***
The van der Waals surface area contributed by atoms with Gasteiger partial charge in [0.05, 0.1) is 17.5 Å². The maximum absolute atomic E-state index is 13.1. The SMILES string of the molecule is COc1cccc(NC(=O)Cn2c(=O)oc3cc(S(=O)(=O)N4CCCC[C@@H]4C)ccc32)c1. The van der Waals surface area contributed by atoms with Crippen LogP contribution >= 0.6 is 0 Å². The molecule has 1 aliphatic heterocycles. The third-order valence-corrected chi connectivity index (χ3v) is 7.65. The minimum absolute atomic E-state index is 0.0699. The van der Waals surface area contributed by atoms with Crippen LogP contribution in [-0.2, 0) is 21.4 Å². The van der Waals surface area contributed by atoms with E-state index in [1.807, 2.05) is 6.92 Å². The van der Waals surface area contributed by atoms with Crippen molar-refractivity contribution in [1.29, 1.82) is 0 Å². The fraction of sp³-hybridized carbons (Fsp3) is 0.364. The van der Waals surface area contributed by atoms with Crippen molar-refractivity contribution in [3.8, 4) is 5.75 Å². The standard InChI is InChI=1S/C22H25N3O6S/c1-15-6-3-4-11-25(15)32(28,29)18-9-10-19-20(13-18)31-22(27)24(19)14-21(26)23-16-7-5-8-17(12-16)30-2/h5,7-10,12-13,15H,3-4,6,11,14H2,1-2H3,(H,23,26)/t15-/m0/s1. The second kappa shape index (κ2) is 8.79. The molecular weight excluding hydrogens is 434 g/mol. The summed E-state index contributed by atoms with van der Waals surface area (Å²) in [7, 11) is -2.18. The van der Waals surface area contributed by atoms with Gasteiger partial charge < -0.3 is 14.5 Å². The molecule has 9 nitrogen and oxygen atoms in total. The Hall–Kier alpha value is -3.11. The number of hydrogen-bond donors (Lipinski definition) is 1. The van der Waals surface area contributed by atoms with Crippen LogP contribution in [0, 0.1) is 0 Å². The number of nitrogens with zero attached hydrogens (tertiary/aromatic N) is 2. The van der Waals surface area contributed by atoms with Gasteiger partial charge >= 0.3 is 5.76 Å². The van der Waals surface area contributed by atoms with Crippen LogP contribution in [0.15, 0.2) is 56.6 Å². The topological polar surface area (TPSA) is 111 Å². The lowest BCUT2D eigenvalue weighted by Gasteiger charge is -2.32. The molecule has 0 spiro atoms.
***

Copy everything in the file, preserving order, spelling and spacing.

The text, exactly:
The van der Waals surface area contributed by atoms with Gasteiger partial charge in [0.05, 0.1) is 17.5 Å². The maximum absolute atomic E-state index is 13.1. The SMILES string of the molecule is COc1cccc(NC(=O)Cn2c(=O)oc3cc(S(=O)(=O)N4CCCC[C@@H]4C)ccc32)c1. The van der Waals surface area contributed by atoms with Crippen LogP contribution >= 0.6 is 0 Å². The molecule has 1 aliphatic heterocycles. The third-order valence-corrected chi connectivity index (χ3v) is 7.65. The minimum absolute atomic E-state index is 0.0699. The van der Waals surface area contributed by atoms with Crippen LogP contribution in [-0.2, 0) is 21.4 Å². The van der Waals surface area contributed by atoms with E-state index in [1.807, 2.05) is 6.92 Å². The van der Waals surface area contributed by atoms with Crippen molar-refractivity contribution in [1.29, 1.82) is 0 Å². The fraction of sp³-hybridized carbons (Fsp3) is 0.364. The van der Waals surface area contributed by atoms with Crippen molar-refractivity contribution in [3.8, 4) is 5.75 Å². The standard InChI is InChI=1S/C22H25N3O6S/c1-15-6-3-4-11-25(15)32(28,29)18-9-10-19-20(13-18)31-22(27)24(19)14-21(26)23-16-7-5-8-17(12-16)30-2/h5,7-10,12-13,15H,3-4,6,11,14H2,1-2H3,(H,23,26)/t15-/m0/s1. The second kappa shape index (κ2) is 8.79. The molecular weight excluding hydrogens is 434 g/mol. The summed E-state index contributed by atoms with van der Waals surface area (Å²) in [7, 11) is -2.18. The van der Waals surface area contributed by atoms with Gasteiger partial charge < -0.3 is 14.5 Å². The molecule has 9 nitrogen and oxygen atoms in total. The Hall–Kier alpha value is -3.11. The number of hydrogen-bond donors (Lipinski definition) is 1. The van der Waals surface area contributed by atoms with Crippen LogP contribution in [0, 0.1) is 0 Å². The number of nitrogens with zero attached hydrogens (tertiary/aromatic N) is 2. The van der Waals surface area contributed by atoms with Gasteiger partial charge >= 0.3 is 5.76 Å². The van der Waals surface area contributed by atoms with Crippen LogP contribution in [0.15, 0.2) is 56.6 Å². The topological polar surface area (TPSA) is 111 Å². The lowest BCUT2D eigenvalue weighted by Gasteiger charge is -2.32. The molecule has 0 spiro atoms.